05, March 2016: INDUSTRY OVERVIEW With the continued volatility of oil prices and the fact that the average citizen has become more aware of their environment, there has been a strong push for the development of renewable energy. The push for clean energy will benefit solar companies as demand increases for solar and other renewable. The need for companies to appear eco-friendly has resulted in large scale ad campaigns from energy giants like BP and General Electric, highlighting their investments in renewable sources of energy. Not only are the energy giants investing more in renewable energy, but the rising cost of natural gas and oil have forced electric prices higher and made “eco-friendly” energy sources such as solar, an economic alternative. Demand for solar energy has grown at 30% per annum over the past 15 years. In 2009, photovoltaic (PV) installations grew by 20 percent, compared to 2008, with over 7.3GW of PV installations globally. Revenues in 2009 for the PV industry also increased, reaching $38.5 billion.
With the expansion of the industry and increased investment, PV solar energy has made great strides in the last five years as panels have become more efficient and costs of production have decreased. According to the Department of Energy’s Solar America Initiative, they hope that with continued research and more companies entering the market, PV solar power will become a competitive source of commercial electricity by 2015. PV prices have declined by 4% per annum over the past fifteen years, due to improved conversion efficiencies and declines in manufacturing costs.
For investors in solar, the Holy Grail is using solar power for on-grid electricity generation– i.e., solar as a replacement for the coal, natural gas, and nuclear energy that typically provide electricity in the developed world. While other applications of solar energy, especially off-grid electricity application (e.g., for remote residential consumers or industrial consumers) or for consumer electronics, have been cost competitive for many years, only recently have the economics of on-grid solar energy become attractive enough to warrant commercial consideration.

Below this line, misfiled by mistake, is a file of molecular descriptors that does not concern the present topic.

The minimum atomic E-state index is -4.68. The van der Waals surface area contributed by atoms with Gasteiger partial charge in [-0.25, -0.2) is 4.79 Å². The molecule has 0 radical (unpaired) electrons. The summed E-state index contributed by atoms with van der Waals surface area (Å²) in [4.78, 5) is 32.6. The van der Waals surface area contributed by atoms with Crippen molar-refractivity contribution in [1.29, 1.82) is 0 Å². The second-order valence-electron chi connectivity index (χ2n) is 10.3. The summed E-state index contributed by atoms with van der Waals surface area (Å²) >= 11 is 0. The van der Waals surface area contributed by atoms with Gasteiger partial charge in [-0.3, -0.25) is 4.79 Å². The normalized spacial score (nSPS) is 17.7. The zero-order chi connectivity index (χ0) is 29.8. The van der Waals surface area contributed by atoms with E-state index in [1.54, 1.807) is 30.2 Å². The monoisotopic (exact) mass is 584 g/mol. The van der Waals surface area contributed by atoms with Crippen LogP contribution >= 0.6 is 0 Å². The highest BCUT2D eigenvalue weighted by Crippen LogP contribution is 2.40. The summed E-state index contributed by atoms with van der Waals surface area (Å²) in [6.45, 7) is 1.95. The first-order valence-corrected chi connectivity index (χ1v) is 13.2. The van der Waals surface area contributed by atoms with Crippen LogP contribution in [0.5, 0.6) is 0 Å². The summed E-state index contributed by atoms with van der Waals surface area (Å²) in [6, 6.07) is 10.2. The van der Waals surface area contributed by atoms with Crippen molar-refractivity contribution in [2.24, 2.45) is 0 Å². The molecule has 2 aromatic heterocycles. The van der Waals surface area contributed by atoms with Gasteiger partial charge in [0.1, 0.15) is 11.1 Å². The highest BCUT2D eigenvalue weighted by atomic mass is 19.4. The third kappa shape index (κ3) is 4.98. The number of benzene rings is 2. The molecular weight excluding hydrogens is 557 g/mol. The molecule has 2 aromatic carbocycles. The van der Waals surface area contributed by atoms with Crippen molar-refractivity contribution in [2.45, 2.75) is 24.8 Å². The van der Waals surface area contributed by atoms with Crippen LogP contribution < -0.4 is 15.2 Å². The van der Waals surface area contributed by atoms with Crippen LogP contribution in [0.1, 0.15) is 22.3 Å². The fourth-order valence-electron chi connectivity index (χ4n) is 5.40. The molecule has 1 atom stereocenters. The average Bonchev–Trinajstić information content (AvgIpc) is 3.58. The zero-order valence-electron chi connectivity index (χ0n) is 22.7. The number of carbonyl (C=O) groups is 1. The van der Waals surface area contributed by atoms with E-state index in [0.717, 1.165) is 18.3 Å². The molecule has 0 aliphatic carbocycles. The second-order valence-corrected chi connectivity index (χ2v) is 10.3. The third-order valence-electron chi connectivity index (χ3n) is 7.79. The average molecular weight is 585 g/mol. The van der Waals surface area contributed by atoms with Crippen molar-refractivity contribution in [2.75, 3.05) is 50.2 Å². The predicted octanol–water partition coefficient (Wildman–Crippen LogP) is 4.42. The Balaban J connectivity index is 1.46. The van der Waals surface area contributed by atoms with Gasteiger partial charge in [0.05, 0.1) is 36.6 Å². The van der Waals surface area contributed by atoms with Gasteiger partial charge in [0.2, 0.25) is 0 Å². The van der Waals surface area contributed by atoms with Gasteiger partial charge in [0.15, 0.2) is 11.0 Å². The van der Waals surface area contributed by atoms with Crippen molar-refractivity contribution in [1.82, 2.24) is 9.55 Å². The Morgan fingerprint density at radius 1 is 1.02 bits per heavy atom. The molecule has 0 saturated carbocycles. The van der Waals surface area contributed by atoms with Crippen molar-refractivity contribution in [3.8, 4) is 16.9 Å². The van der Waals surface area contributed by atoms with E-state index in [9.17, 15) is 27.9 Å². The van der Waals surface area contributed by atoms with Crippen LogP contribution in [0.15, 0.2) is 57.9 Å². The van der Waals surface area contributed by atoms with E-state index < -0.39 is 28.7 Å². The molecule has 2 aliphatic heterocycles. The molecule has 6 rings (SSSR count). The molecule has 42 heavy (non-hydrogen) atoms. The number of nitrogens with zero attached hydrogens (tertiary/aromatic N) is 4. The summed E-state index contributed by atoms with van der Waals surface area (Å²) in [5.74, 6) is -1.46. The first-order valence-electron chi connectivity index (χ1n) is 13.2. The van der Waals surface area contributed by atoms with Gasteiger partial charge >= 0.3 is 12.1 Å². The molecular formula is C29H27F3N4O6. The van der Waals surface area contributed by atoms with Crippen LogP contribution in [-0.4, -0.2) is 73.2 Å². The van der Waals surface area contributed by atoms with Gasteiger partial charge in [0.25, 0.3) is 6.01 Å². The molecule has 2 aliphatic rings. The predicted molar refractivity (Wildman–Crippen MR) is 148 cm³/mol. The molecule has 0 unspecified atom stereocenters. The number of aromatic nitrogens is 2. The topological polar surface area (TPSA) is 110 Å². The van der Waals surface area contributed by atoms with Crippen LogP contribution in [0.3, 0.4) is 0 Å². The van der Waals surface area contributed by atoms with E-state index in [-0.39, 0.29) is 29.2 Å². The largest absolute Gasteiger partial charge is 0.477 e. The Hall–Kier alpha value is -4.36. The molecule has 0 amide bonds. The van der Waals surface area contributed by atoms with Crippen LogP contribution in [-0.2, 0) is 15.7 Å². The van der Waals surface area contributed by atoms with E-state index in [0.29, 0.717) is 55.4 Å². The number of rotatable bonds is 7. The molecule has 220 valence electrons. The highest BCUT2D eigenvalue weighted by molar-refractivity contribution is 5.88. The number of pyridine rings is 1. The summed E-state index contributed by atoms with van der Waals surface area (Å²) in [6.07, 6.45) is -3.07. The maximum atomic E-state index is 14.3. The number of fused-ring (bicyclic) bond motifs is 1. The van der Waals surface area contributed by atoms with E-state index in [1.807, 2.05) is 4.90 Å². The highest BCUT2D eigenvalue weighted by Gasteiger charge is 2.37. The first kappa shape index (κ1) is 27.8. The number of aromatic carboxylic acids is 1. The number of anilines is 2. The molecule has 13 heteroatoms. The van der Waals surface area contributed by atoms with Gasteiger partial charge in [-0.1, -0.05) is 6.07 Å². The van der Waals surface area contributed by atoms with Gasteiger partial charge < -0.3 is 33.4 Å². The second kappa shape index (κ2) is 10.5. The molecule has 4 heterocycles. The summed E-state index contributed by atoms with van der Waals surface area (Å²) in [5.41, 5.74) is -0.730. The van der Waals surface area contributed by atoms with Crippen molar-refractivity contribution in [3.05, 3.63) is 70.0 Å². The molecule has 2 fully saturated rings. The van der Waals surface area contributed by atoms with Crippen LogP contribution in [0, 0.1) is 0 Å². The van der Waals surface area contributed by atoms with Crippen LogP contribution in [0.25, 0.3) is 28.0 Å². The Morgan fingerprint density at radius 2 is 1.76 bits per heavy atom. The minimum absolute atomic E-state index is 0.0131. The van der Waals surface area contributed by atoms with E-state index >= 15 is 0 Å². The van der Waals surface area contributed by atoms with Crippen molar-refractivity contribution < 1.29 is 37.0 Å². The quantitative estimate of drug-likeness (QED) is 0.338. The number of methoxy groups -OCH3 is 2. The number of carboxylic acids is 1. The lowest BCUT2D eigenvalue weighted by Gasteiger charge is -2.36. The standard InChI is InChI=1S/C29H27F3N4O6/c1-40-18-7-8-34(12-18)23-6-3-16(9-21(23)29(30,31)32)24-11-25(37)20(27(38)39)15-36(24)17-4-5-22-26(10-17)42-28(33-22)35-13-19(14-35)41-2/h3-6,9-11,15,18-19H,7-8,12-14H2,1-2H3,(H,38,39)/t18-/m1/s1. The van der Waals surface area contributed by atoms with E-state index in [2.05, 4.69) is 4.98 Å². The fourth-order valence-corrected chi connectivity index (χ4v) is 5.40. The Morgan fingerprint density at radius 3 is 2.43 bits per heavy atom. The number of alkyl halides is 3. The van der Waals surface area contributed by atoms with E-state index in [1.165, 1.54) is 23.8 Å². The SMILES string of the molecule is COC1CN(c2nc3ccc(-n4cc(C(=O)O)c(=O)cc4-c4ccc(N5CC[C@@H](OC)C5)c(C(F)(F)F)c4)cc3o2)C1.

The appeal of solar energy is obvious. It is a virtually limitless resource. It’s free of greenhouse gas emissions, widely thought to contribute to global climate change. In developed countries using lots of air conditioners, it generates more electricity exactly when you need it– at times of peak electricity usage (e.g, you run your air conditioners more during the hottest, sunniest days of the summer time). Once installed, solar systems can function for 30 or more years with little maintenance or oversight. Solar comes with limitations, however, most notably the poor efficiency of PV modules, which is further reduced by the need to convert DC from solar cells into AC current. Moreover, solar is weather dependent and intermittent, requiring storage or back-up systems to supplement during times of weak generation.
Historically, and for the foreseeable future, solar power represents a tiny fraction of total global electricity generation and energy demand (less than 1%). However, growth has been rapid, and governments around the world have also encouraged solar energy through tax incentives. In 2009 Europe accounted for 5.60GW, 77% of global demand. German, Italy and the Czech Republic accounted for 4.07 GW as a group. Germany is the largest market in the world, followed by Italy.